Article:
♫♪  Bret Koontz - low light trades

Catch a quick minute with new Bret Koontz release, low light trades, on Planted Tapes, and find a part of you that never existed. Close blends of jazz with hints of folk in a poised environment that just surpassed the renaissance, old-school, but pushing it the right way. Like the lines of privacy and secrecy, and exploring the in-between. Walks along with guitar to storytelling, blooming song-writing that’s rarely heard in our WiFi, BluTooth, [electronic, generally] environment. Or like “Remembering when..”

TOUR DATES!!!

6/13 - Pilsen @ Slow Pony Project
6/17 - Logan Square @ Café Mustache

READ BELOW THE PLAYER FOR A BRIEF EXCLUSIVE INTERVIEW

So TMT took the connect to Ben Koontz and got a few Q&As for a little more intimacy in low light trades:

Within what chamber did you make Low Light Trades?

I recorded Low Light Trades in a coach house on the western edge of Logan Square, Chicago. If you walk up on it at night, it bears more than a passing resemblance to a haunted house. I remember when people would ask me what I was up to during that period I would tell them I was making a ‘bedroom recording that isn’t going to sound like it was recorded in a bedroom.’ For the ambient sound that serves as a backdrop for the album closer “On Weird Lake,” I placed a mic on my windowsill and got a field recording of the odd combination of nature and city sounds I hear most nights. If you listen closely right before the fade out you’ll hear a distant motorcycle barreling down Fullerton Avenue. The songs were written there and at Situations (an underground venue I lived at for a number of years) with the exception of “Nashville,” which I wrote sitting in my kitchen in Pilsen one afternoon looking at our half-broken stove.

What sort of Low Light Trades have you made in your lifetime?

Well the album title definitely has a double meaning. On the one hand, there’s trades as transactions, which for me would include the exchange of emotional support, physical affection, love, and loyalties—the sort of interpersonal things that take on a more self-reflective tone at, say, three in the morning on a Sunday. Then on the other hand you have trade as a job or skill. Musicians or anybody involved in touring or running any sort of venue are often plying their trade in near darkness: arriving after sundown, discussing the evening’s business by the light of a beer sign, packing their gear in a dark corner with a flashlight. It also struck me that in terms of environment, some of these songs would probably best be appreciated with the lights dialed down a little bit.

Who else was involved in the making of Low Light Trades besides yourself?

I needed a violin part for “The Claim,” one of the more country-sounding songs, and Ian Bertorelli was kind enough to come over and do it. I was hearing a pretty typical Mark O’Conner sort of part for it, but he showed up and was able to do something much more nuanced in three or four takes. That part really makes that song for me.

What were the least and most familiar pieces of equipment you used in Low Light Trades?

While I was recording percussion parts for Ruthless, I borrowed my roommate’s castanets and had to teach myself how to do a roll with them, that iconic ‘clickety-clack!’ I was in my closet in front of the mic telling myself ‘don’t go crazy, you’ve only got to get it right once.’ That should probably be a universal motto or something for people trying to produce their own albums!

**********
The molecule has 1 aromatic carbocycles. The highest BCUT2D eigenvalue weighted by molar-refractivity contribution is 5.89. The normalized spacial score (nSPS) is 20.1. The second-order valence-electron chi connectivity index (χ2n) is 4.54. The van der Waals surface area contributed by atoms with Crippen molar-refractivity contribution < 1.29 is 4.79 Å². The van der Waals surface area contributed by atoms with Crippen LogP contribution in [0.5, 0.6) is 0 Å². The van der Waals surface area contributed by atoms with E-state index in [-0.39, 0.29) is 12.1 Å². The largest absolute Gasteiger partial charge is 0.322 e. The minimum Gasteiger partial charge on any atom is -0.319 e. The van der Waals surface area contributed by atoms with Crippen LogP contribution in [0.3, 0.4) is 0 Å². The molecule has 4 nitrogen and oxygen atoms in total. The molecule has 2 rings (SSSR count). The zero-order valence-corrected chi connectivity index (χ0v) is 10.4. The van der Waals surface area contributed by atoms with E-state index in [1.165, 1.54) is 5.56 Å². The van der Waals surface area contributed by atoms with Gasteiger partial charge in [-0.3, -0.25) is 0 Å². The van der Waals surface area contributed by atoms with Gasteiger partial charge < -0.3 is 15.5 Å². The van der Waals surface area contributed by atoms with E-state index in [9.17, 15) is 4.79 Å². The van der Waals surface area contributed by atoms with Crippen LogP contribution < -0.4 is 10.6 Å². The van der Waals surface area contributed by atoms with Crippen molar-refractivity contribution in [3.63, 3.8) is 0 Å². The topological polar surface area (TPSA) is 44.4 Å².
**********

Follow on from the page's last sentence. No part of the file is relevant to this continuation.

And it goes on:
Is Low Light Trades more of an adventurous album to you or an album that’s to be listened to during a weekend night in… to you? Is it an inside or an outside sort of album?

I think as an album it touches a few different areas in that respect. Like I mentioned before, I think a lot of them would make for some good introspective dusk listening. But the song “Walk,” for instance, has a good vibe for hiking a winding path. I modeled that song after Coleridge’s Kubla Kahn a little bit. It’s about going on a walk through woods and meadows, having ecstatic visions, and then being overtaken by those visions and kind of losing yourself. So there’s a bit of adventure in that one.

Are any of the songs on Low Light Trades about specific people in your life?

They are more amalgamations. With the autobiographical songs on this album, I was more writing about scenarios in my life that seemed to repeat themselves. “Spain,” for instance, addresses the bitterness, judgement, and false victimhood you feel when someone leaves you when your life is already on a downswing. I’ve been on both sides of that (as I think most people have) more than once in my life. So in retrospect, once you have some distance, it’s more about the patterns of behavior than who exactly did what, y’know? But in the moment … The opening track, “Games,” is about all of my close friends and the people I regard as compatriots or ‘contemporaries.’ It’s about the things we do to try and create real magic in our lives and how we won’t be tamed no matter how hard outside forces try to scare us straight. There’s too many to list here, but you could say they’re definitely silent partners to the album as a whole.

Chocolate Grinder

CHOCOLATE GRINDER is our audio/visual section, with an emphasis on the lesser heard and lesser known. We aim to dig deep, but we’ll post any song or video we find interesting, big or small.

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